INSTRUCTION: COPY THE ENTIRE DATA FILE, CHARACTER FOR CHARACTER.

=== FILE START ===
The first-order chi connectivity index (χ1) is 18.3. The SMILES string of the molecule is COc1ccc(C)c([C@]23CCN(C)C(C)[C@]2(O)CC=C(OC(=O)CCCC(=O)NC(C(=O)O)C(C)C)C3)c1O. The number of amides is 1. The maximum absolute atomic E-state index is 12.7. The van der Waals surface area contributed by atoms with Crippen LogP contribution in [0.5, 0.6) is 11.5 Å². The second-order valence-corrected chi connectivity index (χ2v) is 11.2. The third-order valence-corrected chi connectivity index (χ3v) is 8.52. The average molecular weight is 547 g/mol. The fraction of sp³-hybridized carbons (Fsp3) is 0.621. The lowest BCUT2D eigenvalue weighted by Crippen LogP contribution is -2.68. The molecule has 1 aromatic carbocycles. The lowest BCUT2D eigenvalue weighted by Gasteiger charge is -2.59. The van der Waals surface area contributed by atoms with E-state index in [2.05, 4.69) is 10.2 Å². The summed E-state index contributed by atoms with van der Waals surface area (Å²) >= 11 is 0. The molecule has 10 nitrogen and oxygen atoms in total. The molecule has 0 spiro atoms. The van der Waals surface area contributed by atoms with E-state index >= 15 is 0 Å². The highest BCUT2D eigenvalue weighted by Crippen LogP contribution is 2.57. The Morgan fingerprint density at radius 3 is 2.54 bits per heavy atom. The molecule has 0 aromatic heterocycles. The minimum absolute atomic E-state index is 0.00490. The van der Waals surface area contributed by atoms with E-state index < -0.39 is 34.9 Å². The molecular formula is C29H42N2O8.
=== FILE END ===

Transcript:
The first-order chi connectivity index (χ1) is 18.3. The SMILES string of the molecule is COc1ccc(C)c([C@]23CCN(C)C(C)[C@]2(O)CC=C(OC(=O)CCCC(=O)NC(C(=O)O)C(C)C)C3)c1O. The number of amides is 1. The maximum absolute atomic E-state index is 12.7. The van der Waals surface area contributed by atoms with Crippen LogP contribution in [0.5, 0.6) is 11.5 Å². The second-order valence-corrected chi connectivity index (χ2v) is 11.2. The third-order valence-corrected chi connectivity index (χ3v) is 8.52. The average molecular weight is 547 g/mol. The fraction of sp³-hybridized carbons (Fsp3) is 0.621. The lowest BCUT2D eigenvalue weighted by Crippen LogP contribution is -2.68. The molecule has 1 aromatic carbocycles. The lowest BCUT2D eigenvalue weighted by Gasteiger charge is -2.59. The van der Waals surface area contributed by atoms with E-state index in [2.05, 4.69) is 10.2 Å². The summed E-state index contributed by atoms with van der Waals surface area (Å²) >= 11 is 0. The molecule has 10 nitrogen and oxygen atoms in total. The molecule has 0 spiro atoms. The van der Waals surface area contributed by atoms with E-state index >= 15 is 0 Å². The highest BCUT2D eigenvalue weighted by Crippen LogP contribution is 2.57. The Morgan fingerprint density at radius 3 is 2.54 bits per heavy atom. The molecule has 0 aromatic heterocycles. The minimum absolute atomic E-state index is 0.00490. The van der Waals surface area contributed by atoms with E-state index < -0.39 is 34.9 Å². The molecular formula is C29H42N2O8.